“Something new”: Surprise weddings
Alisha Fern and Tyler Adams are about to throw a surprise party, and the tension is palpable. They feel excited, and a little nervous. If they seem a little extra nervous, it’s understandable, because this isn’t just any surprise party; it’s a surprise wedding, which comes with its own special set of stresses.
“I don’t think it will quite feel like it’s actually happening until I put the dress on,” said Fern.
You might be asking yourself why exactly would someone throw a surprise wedding in the first place? That’s what correspondent Luke Burbank was wondering, when he first met Alisha and Tyler back in April, in Chardon, Ohio, when they were still in the planning phase.
“I hear all these stories about, ‘Well, my mom wants me to do this, and my dad wants me to do this, and, you know, my bridesmaids are fighting, and this is going on…’ And I have no time or care to deal with any of that!” Fern laughed. “So, the surprise wedding just, for me, kind of made sense.”
Jove Meyer is a wedding planner and wedding podcaster in New York. He says the type of couple that would have a surprise wedding is a younger, more modern couple.
“A surprise wedding is essentially when a couple decides that they want to forego traditional planning and invite their guests to a party that isn’t listed as a wedding,” Meyer said. “So, they invite them to a birthday party [or] an engagement party, and then guests show up and indeed it is a wedding.”
And while Mayer wouldn’t say that surprise weddings are exactly sweeping the nation, he would say the traditional wedding is moving into that “something old” category. “Gone are the days of picking chair cover A and B, picking fish or chicken and a white linen,” he said. “I think couples are looking to up their game in terms of how they customize and personalize their celebration.”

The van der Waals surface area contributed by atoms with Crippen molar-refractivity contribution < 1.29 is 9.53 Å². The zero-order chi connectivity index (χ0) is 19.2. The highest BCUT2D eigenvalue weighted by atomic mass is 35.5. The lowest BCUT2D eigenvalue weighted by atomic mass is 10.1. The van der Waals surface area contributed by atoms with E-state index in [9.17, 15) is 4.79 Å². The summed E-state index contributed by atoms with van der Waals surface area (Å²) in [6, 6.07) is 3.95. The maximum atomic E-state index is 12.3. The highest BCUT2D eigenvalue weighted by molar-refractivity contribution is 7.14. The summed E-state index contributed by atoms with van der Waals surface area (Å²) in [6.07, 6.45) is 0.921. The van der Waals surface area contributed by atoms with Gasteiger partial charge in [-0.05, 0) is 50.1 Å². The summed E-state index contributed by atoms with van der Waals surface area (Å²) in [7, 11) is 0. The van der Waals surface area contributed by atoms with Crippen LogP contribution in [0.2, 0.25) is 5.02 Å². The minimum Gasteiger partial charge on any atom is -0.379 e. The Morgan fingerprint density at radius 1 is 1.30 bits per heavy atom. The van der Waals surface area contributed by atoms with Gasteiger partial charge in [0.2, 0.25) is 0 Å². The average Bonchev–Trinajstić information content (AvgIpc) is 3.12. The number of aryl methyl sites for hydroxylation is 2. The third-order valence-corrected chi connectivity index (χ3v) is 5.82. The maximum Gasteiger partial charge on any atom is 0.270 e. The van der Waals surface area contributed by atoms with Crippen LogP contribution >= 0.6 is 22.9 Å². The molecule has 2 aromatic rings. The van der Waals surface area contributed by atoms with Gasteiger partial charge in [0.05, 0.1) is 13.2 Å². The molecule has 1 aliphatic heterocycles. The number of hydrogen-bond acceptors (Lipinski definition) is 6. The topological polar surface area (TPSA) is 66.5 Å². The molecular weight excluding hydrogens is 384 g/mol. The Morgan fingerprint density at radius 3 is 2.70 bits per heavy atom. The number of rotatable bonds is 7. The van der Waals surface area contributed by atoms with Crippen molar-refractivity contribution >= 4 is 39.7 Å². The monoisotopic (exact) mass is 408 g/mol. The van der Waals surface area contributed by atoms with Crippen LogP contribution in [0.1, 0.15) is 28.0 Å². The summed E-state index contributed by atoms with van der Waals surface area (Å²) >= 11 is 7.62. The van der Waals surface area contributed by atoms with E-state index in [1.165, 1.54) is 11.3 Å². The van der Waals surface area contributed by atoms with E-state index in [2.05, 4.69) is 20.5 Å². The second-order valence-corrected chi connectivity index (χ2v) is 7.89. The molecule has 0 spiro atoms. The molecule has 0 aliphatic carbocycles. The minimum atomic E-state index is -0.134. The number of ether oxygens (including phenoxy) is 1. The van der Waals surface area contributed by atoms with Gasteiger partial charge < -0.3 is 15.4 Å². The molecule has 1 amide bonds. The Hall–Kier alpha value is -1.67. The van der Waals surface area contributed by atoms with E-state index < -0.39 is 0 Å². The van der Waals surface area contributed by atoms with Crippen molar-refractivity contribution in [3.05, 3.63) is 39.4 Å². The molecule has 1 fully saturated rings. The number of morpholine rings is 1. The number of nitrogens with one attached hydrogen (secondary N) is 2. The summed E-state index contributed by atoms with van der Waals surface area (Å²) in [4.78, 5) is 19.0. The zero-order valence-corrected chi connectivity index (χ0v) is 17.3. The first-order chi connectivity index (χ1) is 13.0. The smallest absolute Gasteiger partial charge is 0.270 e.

Sarah McManigal and Daniele Kimes told their friends in Nashville they were having a going-away party, since the couple was moving to Austin.
“The night we got engaged on the couch, I googled ‘surprise weddings’ and one popped up,” McManigal said. “The minute it came up, it was like, Oh, this is us!“
Kimes added, “I like a party, and she loves presents. So, that’s a win-win all the way around. Although with the surprise wedding, she did get a little shafted on the presents!”
Shafted on presents maybe, but not on the reaction from the guests when they learned this “going away” party was actually a wedding. Video of the crowd’s reaction when it learned the going away party was actually a wedding was a long, sustained cheer of pure joy.
“It was powerful. I mean, you kind of tear up. It’s emotional,” Kimes said.
That’s exactly the kind of response Tyler Adams and Alisha Fern were hoping for back in Ohio for their big reveal.
On the Big Day, guests began arriving for what they thought was an engagement party. Also attending was Burbank, whose job was not to ruin the surprise.
After taking their wedding photos, Alisha and Tyler changed into less suspicious outfits. And then, at 4:30 p.m., it was time. They invited their guests into a reception room, where they found a sign: “Surprise – Welcome to our wedding.”
The crowd seemed stunned, and maybe a little confused, but mostly happy for the couple. “Wow, you sneaky dog!” said one guest.
Of course, there’s something else you have to think about when you throw a surprise wedding: Whether or not your family can handle the shock, like, physically. “This is a pretty big, blood pressure-raising kind of thing,” said Maryanne Adams, mother of the groom. “I’m still kind of palpitating a little!”
“I – I – I – I was kinda dumbfounded,” said her husband, John. “I didn’t know quite what to say.”
With everyone medically stable, it was time for the ceremony, which mercifully was surprise-free.
Then dinner and dancing. And then, like most weddings, before the bride and groom knew it, it was over.
Afterwards, Fern said she felt “very, very relieved.”
Burbank asked, “Do you feel like this was a good call to do the surprise element?”
“Yeah, I really liked it,” Fern replied.
Adams agreed: “You know, it fit us.”
And it was time for their new life together to begin.
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Story produced by Aria Shavelson.